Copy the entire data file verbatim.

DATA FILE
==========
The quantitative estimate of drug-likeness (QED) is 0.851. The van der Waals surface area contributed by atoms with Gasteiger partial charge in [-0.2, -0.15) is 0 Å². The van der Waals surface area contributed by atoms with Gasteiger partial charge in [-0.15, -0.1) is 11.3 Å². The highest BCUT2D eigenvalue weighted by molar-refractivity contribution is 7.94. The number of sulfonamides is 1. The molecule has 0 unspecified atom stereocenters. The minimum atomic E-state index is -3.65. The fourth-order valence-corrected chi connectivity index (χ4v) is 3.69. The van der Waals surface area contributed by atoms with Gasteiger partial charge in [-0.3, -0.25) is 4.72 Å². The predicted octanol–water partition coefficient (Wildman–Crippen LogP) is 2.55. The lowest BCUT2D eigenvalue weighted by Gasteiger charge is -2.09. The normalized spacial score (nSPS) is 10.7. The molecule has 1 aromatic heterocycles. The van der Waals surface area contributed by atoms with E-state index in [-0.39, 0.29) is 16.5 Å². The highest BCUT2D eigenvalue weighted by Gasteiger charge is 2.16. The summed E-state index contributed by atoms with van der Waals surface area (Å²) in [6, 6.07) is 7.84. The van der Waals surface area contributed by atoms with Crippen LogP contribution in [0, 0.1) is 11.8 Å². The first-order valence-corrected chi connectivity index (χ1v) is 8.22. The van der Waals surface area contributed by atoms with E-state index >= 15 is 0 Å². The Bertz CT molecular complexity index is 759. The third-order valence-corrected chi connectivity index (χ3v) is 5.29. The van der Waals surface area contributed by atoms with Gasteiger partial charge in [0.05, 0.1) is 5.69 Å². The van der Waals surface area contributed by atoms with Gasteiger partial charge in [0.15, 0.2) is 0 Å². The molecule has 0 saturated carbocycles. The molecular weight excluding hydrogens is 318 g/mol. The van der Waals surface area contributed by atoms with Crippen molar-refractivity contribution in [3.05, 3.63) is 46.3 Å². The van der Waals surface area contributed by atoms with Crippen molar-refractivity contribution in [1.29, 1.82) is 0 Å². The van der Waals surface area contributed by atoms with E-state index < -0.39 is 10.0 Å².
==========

The quantitative estimate of drug-likeness (QED) is 0.851. The van der Waals surface area contributed by atoms with Gasteiger partial charge in [-0.2, -0.15) is 0 Å². The van der Waals surface area contributed by atoms with Gasteiger partial charge in [-0.15, -0.1) is 11.3 Å². The highest BCUT2D eigenvalue weighted by molar-refractivity contribution is 7.94. The number of sulfonamides is 1. The molecule has 0 unspecified atom stereocenters. The minimum atomic E-state index is -3.65. The fourth-order valence-corrected chi connectivity index (χ4v) is 3.69. The van der Waals surface area contributed by atoms with Gasteiger partial charge in [-0.3, -0.25) is 4.72 Å². The predicted octanol–water partition coefficient (Wildman–Crippen LogP) is 2.55. The lowest BCUT2D eigenvalue weighted by Gasteiger charge is -2.09. The normalized spacial score (nSPS) is 10.7. The molecule has 1 aromatic heterocycles. The van der Waals surface area contributed by atoms with E-state index in [-0.39, 0.29) is 16.5 Å². The highest BCUT2D eigenvalue weighted by Gasteiger charge is 2.16. The summed E-state index contributed by atoms with van der Waals surface area (Å²) in [6, 6.07) is 7.84. The van der Waals surface area contributed by atoms with Crippen LogP contribution in [0, 0.1) is 11.8 Å². The first-order valence-corrected chi connectivity index (χ1v) is 8.22. The van der Waals surface area contributed by atoms with E-state index >= 15 is 0 Å². The Bertz CT molecular complexity index is 759. The third-order valence-corrected chi connectivity index (χ3v) is 5.29. The van der Waals surface area contributed by atoms with Gasteiger partial charge in [0.05, 0.1) is 5.69 Å². The van der Waals surface area contributed by atoms with Gasteiger partial charge in [0.15, 0.2) is 0 Å². The molecule has 0 saturated carbocycles. The molecular weight excluding hydrogens is 318 g/mol. The van der Waals surface area contributed by atoms with Crippen molar-refractivity contribution in [3.05, 3.63) is 46.3 Å². The van der Waals surface area contributed by atoms with Crippen molar-refractivity contribution in [1.29, 1.82) is 0 Å². The van der Waals surface area contributed by atoms with E-state index < -0.39 is 10.0 Å².